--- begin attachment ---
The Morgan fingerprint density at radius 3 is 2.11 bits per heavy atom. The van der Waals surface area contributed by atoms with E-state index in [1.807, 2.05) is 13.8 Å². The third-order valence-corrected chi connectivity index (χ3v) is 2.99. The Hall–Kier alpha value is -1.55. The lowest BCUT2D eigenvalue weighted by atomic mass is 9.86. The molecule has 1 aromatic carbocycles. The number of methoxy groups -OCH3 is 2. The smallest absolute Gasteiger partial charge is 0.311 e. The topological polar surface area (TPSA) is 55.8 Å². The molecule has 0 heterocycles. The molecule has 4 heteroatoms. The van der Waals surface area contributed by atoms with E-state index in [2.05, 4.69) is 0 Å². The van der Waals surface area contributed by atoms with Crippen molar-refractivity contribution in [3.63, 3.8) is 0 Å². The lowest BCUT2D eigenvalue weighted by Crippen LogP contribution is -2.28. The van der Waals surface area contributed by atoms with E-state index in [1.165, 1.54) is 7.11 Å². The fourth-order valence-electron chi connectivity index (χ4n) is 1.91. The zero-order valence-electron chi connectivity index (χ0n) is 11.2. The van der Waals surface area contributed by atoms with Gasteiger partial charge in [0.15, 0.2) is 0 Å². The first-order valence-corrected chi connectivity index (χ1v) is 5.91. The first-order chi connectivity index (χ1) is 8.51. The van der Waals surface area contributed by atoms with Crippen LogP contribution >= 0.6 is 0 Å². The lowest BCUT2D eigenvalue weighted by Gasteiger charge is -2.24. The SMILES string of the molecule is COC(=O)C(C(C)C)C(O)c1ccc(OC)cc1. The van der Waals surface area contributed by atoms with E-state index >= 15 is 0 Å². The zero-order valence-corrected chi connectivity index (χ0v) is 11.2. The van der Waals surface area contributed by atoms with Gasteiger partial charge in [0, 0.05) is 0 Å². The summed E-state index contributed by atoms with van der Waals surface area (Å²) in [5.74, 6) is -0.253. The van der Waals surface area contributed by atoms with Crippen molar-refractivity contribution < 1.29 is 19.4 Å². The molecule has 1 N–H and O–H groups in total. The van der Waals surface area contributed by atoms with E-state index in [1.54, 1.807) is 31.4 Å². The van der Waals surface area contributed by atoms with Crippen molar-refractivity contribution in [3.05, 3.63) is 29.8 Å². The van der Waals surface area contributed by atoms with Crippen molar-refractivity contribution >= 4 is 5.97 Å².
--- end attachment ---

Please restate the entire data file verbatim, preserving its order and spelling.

The Morgan fingerprint density at radius 3 is 2.11 bits per heavy atom. The van der Waals surface area contributed by atoms with E-state index in [1.807, 2.05) is 13.8 Å². The third-order valence-corrected chi connectivity index (χ3v) is 2.99. The Hall–Kier alpha value is -1.55. The lowest BCUT2D eigenvalue weighted by atomic mass is 9.86. The molecule has 1 aromatic carbocycles. The number of methoxy groups -OCH3 is 2. The smallest absolute Gasteiger partial charge is 0.311 e. The topological polar surface area (TPSA) is 55.8 Å². The molecule has 0 heterocycles. The molecule has 4 heteroatoms. The van der Waals surface area contributed by atoms with E-state index in [2.05, 4.69) is 0 Å². The van der Waals surface area contributed by atoms with Crippen molar-refractivity contribution in [3.63, 3.8) is 0 Å². The lowest BCUT2D eigenvalue weighted by Crippen LogP contribution is -2.28. The van der Waals surface area contributed by atoms with E-state index in [1.165, 1.54) is 7.11 Å². The fourth-order valence-electron chi connectivity index (χ4n) is 1.91. The zero-order valence-electron chi connectivity index (χ0n) is 11.2. The van der Waals surface area contributed by atoms with Gasteiger partial charge in [0.15, 0.2) is 0 Å². The first-order valence-corrected chi connectivity index (χ1v) is 5.91. The first-order chi connectivity index (χ1) is 8.51. The van der Waals surface area contributed by atoms with Crippen LogP contribution >= 0.6 is 0 Å². The lowest BCUT2D eigenvalue weighted by Gasteiger charge is -2.24. The SMILES string of the molecule is COC(=O)C(C(C)C)C(O)c1ccc(OC)cc1. The van der Waals surface area contributed by atoms with E-state index >= 15 is 0 Å². The zero-order valence-corrected chi connectivity index (χ0v) is 11.2. The van der Waals surface area contributed by atoms with Gasteiger partial charge in [0, 0.05) is 0 Å². The summed E-state index contributed by atoms with van der Waals surface area (Å²) in [5.74, 6) is -0.253. The van der Waals surface area contributed by atoms with Crippen molar-refractivity contribution < 1.29 is 19.4 Å². The molecule has 1 N–H and O–H groups in total. The van der Waals surface area contributed by atoms with E-state index in [1.54, 1.807) is 31.4 Å². The van der Waals surface area contributed by atoms with Crippen molar-refractivity contribution in [3.05, 3.63) is 29.8 Å². The van der Waals surface area contributed by atoms with Crippen molar-refractivity contribution >= 4 is 5.97 Å².